We’ve discussed the politics of the Supreme Court announcing that the card says “Moops!” extensively. But what if the Court correctly interprets the statute? Here, I agree with Brian Beutler that things will get very messy for Republicans:
But it is also quite conceivable that the whole effort will boomerang on the GOP even if the government wins in King, and the federal subsidies survive for those states using federally facilitated exchanges. A number of persuasive legal arguments point to a victory for the government. But one of the most likely paths begins with the Court concluding that the Affordable Care Act statute is ambiguous—that both parties’ readings of the law are plausible—and that deference should go to the government.
As Chief Justice John Roberts suggested with his one and only question at oral arguments, this would leave the door ajar for a future presidential administration to reinterpret the statute, and discontinue the subsidies.
It’s difficult to fathom that any Republican president would turn off the subsidies quite as abruptly as the challengers want the Court to do. But if the government wins in this way—on what’s known as the second step of the Chevron deference standard—it will create a new conservative litmus test for Republican presidential candidates. If elected, will you shut down the subsidies? I suspect most of the candidates will yield to pressure from the right and promise to do precisely that. Most immediately, this promise becomes a general election liability for the Republican primary winner. If that person becomes president, it will turn into an administrative and political nightmare, forcing states and the U.S. Congress to grapple with a completely elective policy fiasco.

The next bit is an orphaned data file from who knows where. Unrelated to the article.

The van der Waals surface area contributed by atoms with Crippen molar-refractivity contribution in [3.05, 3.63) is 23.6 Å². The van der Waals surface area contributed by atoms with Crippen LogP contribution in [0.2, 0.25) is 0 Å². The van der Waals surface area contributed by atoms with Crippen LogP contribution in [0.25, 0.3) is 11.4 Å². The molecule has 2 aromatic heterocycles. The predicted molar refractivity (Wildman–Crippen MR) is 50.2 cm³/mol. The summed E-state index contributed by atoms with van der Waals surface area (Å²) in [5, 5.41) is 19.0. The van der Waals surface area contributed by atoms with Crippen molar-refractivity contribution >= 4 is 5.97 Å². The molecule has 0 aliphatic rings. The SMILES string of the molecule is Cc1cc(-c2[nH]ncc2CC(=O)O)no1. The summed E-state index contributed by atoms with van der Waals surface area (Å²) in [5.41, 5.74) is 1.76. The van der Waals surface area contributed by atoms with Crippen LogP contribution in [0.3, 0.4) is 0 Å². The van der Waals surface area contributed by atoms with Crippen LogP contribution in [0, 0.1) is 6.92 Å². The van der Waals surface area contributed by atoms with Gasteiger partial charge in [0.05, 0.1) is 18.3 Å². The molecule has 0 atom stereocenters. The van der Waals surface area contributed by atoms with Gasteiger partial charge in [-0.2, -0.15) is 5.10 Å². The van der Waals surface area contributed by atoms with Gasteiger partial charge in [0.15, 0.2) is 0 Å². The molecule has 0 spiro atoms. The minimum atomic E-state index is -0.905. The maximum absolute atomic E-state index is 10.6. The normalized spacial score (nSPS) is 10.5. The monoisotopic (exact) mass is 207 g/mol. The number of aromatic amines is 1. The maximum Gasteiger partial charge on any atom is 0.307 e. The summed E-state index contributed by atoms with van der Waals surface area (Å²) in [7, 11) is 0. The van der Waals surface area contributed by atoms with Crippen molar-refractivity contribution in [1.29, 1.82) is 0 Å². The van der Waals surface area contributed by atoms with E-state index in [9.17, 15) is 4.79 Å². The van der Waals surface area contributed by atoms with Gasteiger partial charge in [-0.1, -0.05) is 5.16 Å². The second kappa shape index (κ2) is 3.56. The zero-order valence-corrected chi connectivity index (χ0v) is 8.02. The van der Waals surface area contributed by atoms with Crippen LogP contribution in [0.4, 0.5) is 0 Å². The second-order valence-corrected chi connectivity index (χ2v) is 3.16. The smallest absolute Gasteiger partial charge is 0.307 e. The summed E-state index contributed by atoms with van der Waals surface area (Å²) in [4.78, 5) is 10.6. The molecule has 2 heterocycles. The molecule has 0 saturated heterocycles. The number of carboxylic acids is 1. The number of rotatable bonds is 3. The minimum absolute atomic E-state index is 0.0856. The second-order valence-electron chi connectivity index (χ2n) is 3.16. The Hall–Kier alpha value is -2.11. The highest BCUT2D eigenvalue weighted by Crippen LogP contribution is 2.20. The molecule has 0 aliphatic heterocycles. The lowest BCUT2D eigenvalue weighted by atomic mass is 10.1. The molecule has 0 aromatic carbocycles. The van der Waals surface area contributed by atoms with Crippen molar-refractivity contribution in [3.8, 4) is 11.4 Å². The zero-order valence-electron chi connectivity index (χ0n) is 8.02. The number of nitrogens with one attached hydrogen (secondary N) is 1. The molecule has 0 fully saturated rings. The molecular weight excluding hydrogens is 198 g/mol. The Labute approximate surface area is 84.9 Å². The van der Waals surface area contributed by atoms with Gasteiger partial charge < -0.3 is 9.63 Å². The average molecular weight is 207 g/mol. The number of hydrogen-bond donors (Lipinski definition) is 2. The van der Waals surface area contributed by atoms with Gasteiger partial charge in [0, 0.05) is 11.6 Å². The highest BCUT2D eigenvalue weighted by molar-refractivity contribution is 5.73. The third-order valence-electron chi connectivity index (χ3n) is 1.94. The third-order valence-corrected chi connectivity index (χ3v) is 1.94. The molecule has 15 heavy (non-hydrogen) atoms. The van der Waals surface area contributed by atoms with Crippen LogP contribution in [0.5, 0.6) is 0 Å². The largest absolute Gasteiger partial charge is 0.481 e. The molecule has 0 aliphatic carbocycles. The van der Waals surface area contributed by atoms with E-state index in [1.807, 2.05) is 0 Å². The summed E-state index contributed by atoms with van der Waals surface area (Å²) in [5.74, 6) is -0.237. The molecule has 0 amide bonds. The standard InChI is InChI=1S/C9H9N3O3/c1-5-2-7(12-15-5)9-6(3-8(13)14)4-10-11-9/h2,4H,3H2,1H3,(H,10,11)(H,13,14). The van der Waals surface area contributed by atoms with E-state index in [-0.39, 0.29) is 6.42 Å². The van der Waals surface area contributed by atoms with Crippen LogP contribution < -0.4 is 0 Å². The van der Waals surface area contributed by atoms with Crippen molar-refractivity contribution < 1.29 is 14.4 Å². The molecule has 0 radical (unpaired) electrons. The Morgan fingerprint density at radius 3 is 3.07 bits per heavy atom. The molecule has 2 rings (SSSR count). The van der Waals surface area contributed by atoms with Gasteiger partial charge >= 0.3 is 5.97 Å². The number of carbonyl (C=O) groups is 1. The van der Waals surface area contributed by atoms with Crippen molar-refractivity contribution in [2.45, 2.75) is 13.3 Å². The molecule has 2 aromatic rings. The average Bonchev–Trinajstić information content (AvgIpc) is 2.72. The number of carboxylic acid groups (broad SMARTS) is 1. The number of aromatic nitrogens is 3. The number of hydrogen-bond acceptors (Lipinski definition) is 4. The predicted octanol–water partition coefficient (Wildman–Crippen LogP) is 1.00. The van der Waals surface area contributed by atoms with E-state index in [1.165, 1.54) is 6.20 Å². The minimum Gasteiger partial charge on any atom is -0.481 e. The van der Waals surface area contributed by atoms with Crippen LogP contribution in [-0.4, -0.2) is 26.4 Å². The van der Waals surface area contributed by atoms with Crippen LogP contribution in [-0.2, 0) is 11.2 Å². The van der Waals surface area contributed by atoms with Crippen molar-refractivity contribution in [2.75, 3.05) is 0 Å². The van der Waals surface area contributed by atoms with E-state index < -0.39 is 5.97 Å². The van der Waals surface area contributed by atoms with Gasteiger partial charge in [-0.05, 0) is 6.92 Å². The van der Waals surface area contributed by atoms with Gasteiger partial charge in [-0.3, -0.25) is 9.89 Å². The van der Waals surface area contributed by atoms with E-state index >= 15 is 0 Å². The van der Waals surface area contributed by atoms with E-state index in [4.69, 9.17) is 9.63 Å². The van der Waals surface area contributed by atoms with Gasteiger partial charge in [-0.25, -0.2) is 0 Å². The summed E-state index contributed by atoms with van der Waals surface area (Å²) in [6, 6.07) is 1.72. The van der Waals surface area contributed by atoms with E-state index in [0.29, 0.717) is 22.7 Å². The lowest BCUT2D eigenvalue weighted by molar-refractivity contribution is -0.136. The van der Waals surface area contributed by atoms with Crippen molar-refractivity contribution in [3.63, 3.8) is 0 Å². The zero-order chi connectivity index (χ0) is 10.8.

I would guess that if the government wins in King — not what I’d bet on, but certainly possible — it will indeed be on Chevron deference grounds. (Let me pause here to concur with Stephenson and Vermeule that for all intents and purposes Chevron is a one-step test.) Roberts is right that this would allow President Trump to order the IRS to stop issuing the subsidies to free up money for his proposed solid gold toilet tax credit. My guess is that whatever they say during the primaries, a Republican president would not unilaterally stop the subsidies. I wouldn’t put anything past a contemporary Republican, but I think it’s more likely that the president won’t act without congressional collaboration.
But, certainly, the politics of this are genuinely bad for the Republicans. Clinton should by all rights be able to make a big deal of this in the debates, and any candidate who survives the Republican primaries will presumably have had to make some kind of promise to wreck the federally established exchanges. And while the Court upholding King on Chevron grounds won’t make the federally established exchanges invulnerable to future interference from a Republican president, it would at least pretty much ensure that political responsibility is apportioned correctly. The Republicans might be able to evade accountability if the Court does their dirty work, but a Republican president unilaterally ending the subsidies is a different story. They would own it fully.
I’m skeptical of the idea that the Republican Party would lose for winning King. But they would definitely lose big by losing, barring the unlikely event that five justices find that the ACA unambiguously provides tax credits for the federal exchanges.